**sermon art: The Visitation, James B. Janknegt, 2009, oil on canvas
Caitlin Trussell with Augustana Lutheran Church on Advent 4, December 23, 2018
Luke 1:39-45 [46-55] In those days Mary set out and went with haste to a Judean town in the hill country, 40 where she entered the house of Zechariah and greeted Elizabeth. 41 When Elizabeth heard Mary’s greeting, the child leaped in her womb. And Elizabeth was filled with the Holy Spirit 42 and exclaimed with a loud cry, “Blessed are you among women, and blessed is the fruit of your womb. 43 And why has this happened to me, that the mother of my Lord comes to me? 44 For as soon as I heard the sound of your greeting, the child in my womb leaped for joy. 45 And blessed is she who believed that there would be a fulfillment of what was spoken to her by the Lord.”
46 And Mary said, “My soul magnifies the Lord, 47 and my spirit rejoices in God my Savior, 48 for he has looked with favor on the lowliness of his servant. Surely, from now on all generations will call me blessed; 49 for the Mighty One has done great things for me, and holy is his name. 50 His mercy is for those who fear him from generation to generation. 51 He has shown strength with his arm; he has scattered the proud in the thoughts of their hearts. 52 He has brought down the powerful from their thrones, and lifted up the lowly; 53 he has filled the hungry with good things, and sent the rich away empty. 54 He has helped his servant Israel, in remembrance of his mercy, 55 according to the promise he made to our ancestors, to Abraham and to his descendants forever.”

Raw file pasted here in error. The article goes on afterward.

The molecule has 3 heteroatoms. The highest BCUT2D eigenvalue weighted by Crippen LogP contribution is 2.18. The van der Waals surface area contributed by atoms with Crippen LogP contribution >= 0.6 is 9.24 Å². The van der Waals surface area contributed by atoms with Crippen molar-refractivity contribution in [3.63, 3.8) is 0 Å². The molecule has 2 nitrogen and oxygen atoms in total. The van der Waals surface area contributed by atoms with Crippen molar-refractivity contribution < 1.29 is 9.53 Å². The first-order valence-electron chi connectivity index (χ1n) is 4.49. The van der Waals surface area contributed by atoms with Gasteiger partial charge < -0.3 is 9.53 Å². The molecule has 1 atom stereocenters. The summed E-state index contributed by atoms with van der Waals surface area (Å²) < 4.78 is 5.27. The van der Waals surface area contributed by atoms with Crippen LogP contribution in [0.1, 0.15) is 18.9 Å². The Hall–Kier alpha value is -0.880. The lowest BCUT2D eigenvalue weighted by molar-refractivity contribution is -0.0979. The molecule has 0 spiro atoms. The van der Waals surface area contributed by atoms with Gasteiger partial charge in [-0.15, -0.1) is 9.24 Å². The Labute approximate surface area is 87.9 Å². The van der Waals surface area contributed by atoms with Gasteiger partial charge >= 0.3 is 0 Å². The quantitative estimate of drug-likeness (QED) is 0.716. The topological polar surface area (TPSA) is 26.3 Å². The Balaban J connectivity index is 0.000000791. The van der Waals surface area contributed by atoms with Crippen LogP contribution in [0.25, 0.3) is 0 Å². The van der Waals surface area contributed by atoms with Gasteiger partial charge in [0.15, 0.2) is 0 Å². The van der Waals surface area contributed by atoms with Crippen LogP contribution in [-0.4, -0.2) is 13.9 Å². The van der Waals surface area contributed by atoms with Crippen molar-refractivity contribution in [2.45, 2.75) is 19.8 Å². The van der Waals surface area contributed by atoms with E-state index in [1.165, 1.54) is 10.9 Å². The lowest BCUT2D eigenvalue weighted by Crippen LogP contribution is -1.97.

Ohhhh, cat fight! Well, not really. Not at all actually. Mary and Elizabeth are two women in it together. Both have slightly different jobs that work toward the same vision. After Mary’s surprise pregnancy, she makes haste to the hills to her relative Elizabeth who is already six months pregnant in her old age. Later we learn her visit to Elizabeth lasted about three months. Perhaps Mary was there when John was born to Elizabeth and Zechariah – helping her aging relative with a difficult labor and delivery and then heading home as her own belly grew heavy with pregnancy. This is no small relationship between the two women. In a world that often pits women against each other, imagining competition where there isn’t any, here we have one of many examples in which competition is simply not the case. Not only was Mary welcomed by Elizabeth and the baby inside of her. Mary was celebrated by them. The baby leaped in Elizabeth’s womb and she was filled with the Holy Spirit to proclaim to Mary, “Blessed are you among women, and blessed is the fruit of your womb.” Celebration, indeed.
The celebration continues after Elizabeth’s joyous welcome with Mary’s psalm in response. Psalms are a form of song in the Bible. They aren’t necessarily a location in one book of the Bible. Psalm songs in Luke lead us to up to and beyond cradle’s edge. In addition to Elizabeth and Mary, the priest Zechariah sings of God’s faithfulness after the birth of his son who becomes John the Baptist, the angels sing to shepherds in a field of good news for all people, and the prophets Simeon and Anna praise God’s mercy for all people. Their songs celebrate the faithfulness of God in the One soon to be cradled in a manger and his mother’s arms. Song is a way to remember. Songs get trapped in our head differently and become available in our minds at times when other words fail us. Songs of full of faith and Christmas promise can sustain our faith and remind us of what we easily forget in the day – that the world and our connection with other people is to be celebrated by way of God’s imagination not our own imagined state of competition.